Hey champs, fiends, and inbetweenies, I’m done with discussing the cowardice of anonymous commenting and I’m back to reviewing movies from my 4 Week Subtitle Sensation.
First off, my review of I’m a Cyborg But That’s OK is up on (Cool)Shite. Go check out the review and then watch the film because it is awesome :)
Secondly, here’s my review of The Diving Bell and the Butterfly. I’ve posted it on here because this review is going to go into a little detail on some personal experiences of mine, so I decided it should probably stay on my personal movie blog. I guess I should warn you that if you’re looking for a clinical, intellectual or unemotional review, you’re reading the wrong blog but I will break it up.
The Diving Bell and the Butterfly tells the story of Jean-Dominique Bauby, French a journalist who was the editor of Elle magazine until he suffered a massive stroke. The stroke leaves him with a condition known as locked-in syndrome, where he is completely self-aware but paralysed and unable to speak. Through the patience and encouragement of a brilliant speech therapist, Bauby learns to communicate by blinking his one functioning eye as she reads reads a list of letters to spell out his messages. As a well respected journalist, Bauby had already signed a contract with a publishing firm for a book deal. In a pretty incredible act of faith the firm agrees to send a secretary to take dictation, allowing Bauby to write his book.
The direction of this film is superb. At the beginning of the film we are restricted to seeing what is happening through Bauby’s eyes. We hear what he is thinking in response to the people speaking to him, but the camera only moves with Bauby’s good eye and we experience his frustration at being unable to communicate or move. It’s not until Bauby himself begins to look beyond his loss and see his future that we as an audience are allowed to do the same.
From then we see the writing of the book juxtaposed with Bauby’s memories, his recollections and regrets. We see him find similarities in others who find themselves “locked-in” to their situation, and we see him attempt to reconnect to his family. The movie flows perfectly from the writing to the story being written about and back again. It never feels heavy-handed nor sappy, but if you don’t find yourself moved then I would seriously consider checking your pulse. You could be a cyborg.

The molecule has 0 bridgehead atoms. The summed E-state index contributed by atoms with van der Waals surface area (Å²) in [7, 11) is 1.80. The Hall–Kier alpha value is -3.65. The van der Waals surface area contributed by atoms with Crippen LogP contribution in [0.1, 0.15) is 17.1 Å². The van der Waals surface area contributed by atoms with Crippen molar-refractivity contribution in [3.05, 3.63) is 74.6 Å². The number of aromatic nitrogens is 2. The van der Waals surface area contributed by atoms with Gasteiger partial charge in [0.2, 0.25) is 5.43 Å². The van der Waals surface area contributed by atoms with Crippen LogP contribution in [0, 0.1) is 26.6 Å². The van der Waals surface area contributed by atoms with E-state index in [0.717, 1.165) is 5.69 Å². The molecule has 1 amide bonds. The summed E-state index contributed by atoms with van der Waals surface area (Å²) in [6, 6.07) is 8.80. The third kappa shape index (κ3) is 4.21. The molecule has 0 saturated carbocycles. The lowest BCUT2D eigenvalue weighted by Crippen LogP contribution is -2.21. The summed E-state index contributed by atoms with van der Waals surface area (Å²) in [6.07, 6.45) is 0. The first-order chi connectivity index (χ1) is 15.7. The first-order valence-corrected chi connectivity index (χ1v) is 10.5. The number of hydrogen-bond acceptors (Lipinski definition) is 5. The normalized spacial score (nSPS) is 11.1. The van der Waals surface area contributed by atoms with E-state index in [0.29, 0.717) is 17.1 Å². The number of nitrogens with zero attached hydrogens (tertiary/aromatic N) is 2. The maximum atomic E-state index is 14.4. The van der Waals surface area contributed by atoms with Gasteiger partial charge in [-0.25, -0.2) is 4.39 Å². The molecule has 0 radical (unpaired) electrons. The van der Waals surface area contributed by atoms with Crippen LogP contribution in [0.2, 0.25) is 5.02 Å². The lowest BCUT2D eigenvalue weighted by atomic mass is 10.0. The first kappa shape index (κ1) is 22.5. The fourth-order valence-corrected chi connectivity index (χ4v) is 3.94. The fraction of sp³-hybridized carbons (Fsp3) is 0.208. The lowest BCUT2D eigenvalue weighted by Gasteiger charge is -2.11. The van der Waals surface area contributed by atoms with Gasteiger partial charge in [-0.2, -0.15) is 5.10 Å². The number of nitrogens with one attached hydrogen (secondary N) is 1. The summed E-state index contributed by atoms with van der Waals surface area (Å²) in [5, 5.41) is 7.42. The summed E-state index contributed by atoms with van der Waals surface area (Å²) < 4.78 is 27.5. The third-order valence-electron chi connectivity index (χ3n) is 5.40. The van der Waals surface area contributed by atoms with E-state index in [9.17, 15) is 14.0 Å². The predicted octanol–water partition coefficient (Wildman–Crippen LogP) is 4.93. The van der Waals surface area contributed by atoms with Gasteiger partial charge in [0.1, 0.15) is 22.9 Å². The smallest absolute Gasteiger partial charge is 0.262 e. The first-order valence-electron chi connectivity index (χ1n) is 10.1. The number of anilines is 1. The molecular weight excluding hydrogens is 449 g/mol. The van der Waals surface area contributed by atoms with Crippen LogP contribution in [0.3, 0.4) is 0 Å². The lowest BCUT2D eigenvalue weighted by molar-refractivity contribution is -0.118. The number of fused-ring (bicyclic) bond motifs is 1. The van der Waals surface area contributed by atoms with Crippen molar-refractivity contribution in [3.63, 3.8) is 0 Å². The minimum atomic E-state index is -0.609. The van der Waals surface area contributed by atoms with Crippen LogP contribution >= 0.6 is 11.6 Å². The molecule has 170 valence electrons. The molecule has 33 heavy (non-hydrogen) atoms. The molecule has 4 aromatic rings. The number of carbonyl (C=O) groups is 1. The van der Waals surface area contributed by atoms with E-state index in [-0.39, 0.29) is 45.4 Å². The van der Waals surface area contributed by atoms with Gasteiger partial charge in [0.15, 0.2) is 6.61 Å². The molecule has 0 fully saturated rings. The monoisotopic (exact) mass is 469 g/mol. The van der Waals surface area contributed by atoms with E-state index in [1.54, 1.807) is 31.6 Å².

I remember when this film was release in Australia. I didn’t go and see it in the cinema and I have to say, I’m pretty glad about that. I’m also glad my friends and family didn’t go and see it. You see, about a month before the Australian release of The Diving Bell and the Butterfly (Dec 2007) I suffered an intracranial brain haemorrhage, otherwise known as a brain bleed. I experienced aphasia (couldn’t speak) and lost all feeling to the right side of my body. At the time of its actual release I was in a rehabilitation hospital. I heard about it because my speech therapist was going to see it.
That was 2 years ago (last November). It didn’t take long for me to start speaking again, nor did it take long for me to walk again, but the feeling of not being able to do those things is not something you forget. Consequently, watching this film was like a rollercoaster for me. About 20 minutes in, I fell to pieces, put myself back together again, fell to pieces again, and so on. And the ending completely destroyed me. The imagery of the diving bell that is used when Bauby is feeling completely isolated is just striking. Likewise when he has his awakening of sorts and starts embrace his rehabilitation (the first of my little breakdowns), the depiction of the honest, human therapists who are genuinely concerned with his wellbeing reminded me of the people who helped me.
I found that the true brilliance of this film was in the small details. Things like the awkwardness of some visitors who couldn’t quite hide their grief, the well-meaning staff turning the television off, or the person who should have come to visit but couldn’t handle seeing him in his weakened state (there’s some contention about whether that actually happened, but I didn’t know that when I was blubbering into my puppy).
I guess what I’m trying to say is that this film is pretty damn real and heart-wrenchingly honest.
And if you or anyone close to you has ever had a brain injury, get ready for a shit-storm.